My favorites were Marina Mamani and Silvano Morales, an Aymara couple from the High Plains of the Andes. They had noticed that the price of native potatoes was rising, and was almost double that of commercial varieties. Some of the native varieties had nearly gone extinct. Doña Marina recalls one variety that she salvaged. It is bright yellow when cooked. Marina found just five of these potatoes left, in a basket at the home of her 90-year old mother-in-law. Marina planted them and got half an arroba (around 6 kg), which she planted again the next year, until she had enough to grow a field. That variety may well have gone extinct if Marina hadn’t found it in the basket.

Marina Mamani and Silvano MoralesThe couple has been growing heirloom potatoes for five years now, and they have enough of the red, purple, yellow and white potatoes to take to local fairs. Once in a while they go to the market on the wealthy, south side of La Paz, where the well-heeled are starting to appreciate these gorgeous varieties.

“Next year we want to sell in the five-star hotels,” don Silvano says. The couple has a vision of the future.

“What we really want is technical assistance,” Silvano added coyly.

I fell for it, and gave him the name of an organization that worked in their area.

Don Silvano grew impatient with me. He wasn’t really after free advice “I mean, we want support. We want a truck. Then we could gather potatoes in the area and deliver them in the city.”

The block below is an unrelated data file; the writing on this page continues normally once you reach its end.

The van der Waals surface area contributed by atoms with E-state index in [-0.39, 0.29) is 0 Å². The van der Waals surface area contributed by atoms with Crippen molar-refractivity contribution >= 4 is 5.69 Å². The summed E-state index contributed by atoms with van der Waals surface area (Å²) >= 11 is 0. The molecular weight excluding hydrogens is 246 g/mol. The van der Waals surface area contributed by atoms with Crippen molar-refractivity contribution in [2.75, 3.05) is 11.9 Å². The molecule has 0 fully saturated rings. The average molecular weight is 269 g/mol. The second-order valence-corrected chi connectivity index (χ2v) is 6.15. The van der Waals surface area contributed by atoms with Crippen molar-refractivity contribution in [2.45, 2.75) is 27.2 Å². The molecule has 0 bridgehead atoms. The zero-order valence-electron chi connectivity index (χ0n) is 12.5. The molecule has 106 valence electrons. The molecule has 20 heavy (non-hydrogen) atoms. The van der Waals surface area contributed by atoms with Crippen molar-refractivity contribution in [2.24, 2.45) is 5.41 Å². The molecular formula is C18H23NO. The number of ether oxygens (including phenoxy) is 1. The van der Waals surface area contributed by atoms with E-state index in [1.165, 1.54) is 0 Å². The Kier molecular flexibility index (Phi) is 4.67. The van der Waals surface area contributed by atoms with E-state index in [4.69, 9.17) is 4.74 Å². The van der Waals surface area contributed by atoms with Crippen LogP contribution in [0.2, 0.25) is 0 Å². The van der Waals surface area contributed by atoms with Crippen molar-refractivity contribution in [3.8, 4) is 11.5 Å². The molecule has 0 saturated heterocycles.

Fresh ideas are nice, but sometimes a truck is even nicer.

As I left, Silvano and Marina gave me some of their wonderful, rare potatoes. They were sprouting, and I could plant them in my garden. I’ll never be able to get these people a truck, but I can try and stay in touch with them, and see what happens next. “We should have a meeting of farmer innovators every year,” Silvano said.

And that is a smashing idea. Creativity needs the warmth of other inventive people and the broader society to support those who put creative ideas into action.

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The juice mobile September 27th, 2015 by

Some forty years ago, mobile services were common across Europe. In my home village, Kieldrecht, in northern Belgium, I remember how a dairy farmer had his regular clients to whom he delivered bottles of fresh milk. The service was pretty sophisticated. Varied numbers and sizes of bottles were delivered on people’s doorsteps on different days of the week, depending on what the clients wanted. Once a month people paid their bill. They would pay cash (after a short, friendly chat), or if they were away at work, they would leave the coins in an enveloppe on the doorstep for the milk man to collect. A quality, tailor-made service it was.

Early mornings, two competing bakers delivered bread to their customers. My granddad, who lived by himself on his family farm, was happy to pay a few cents more for his bread, while receiving some friendly words or a joke from the baker’s son.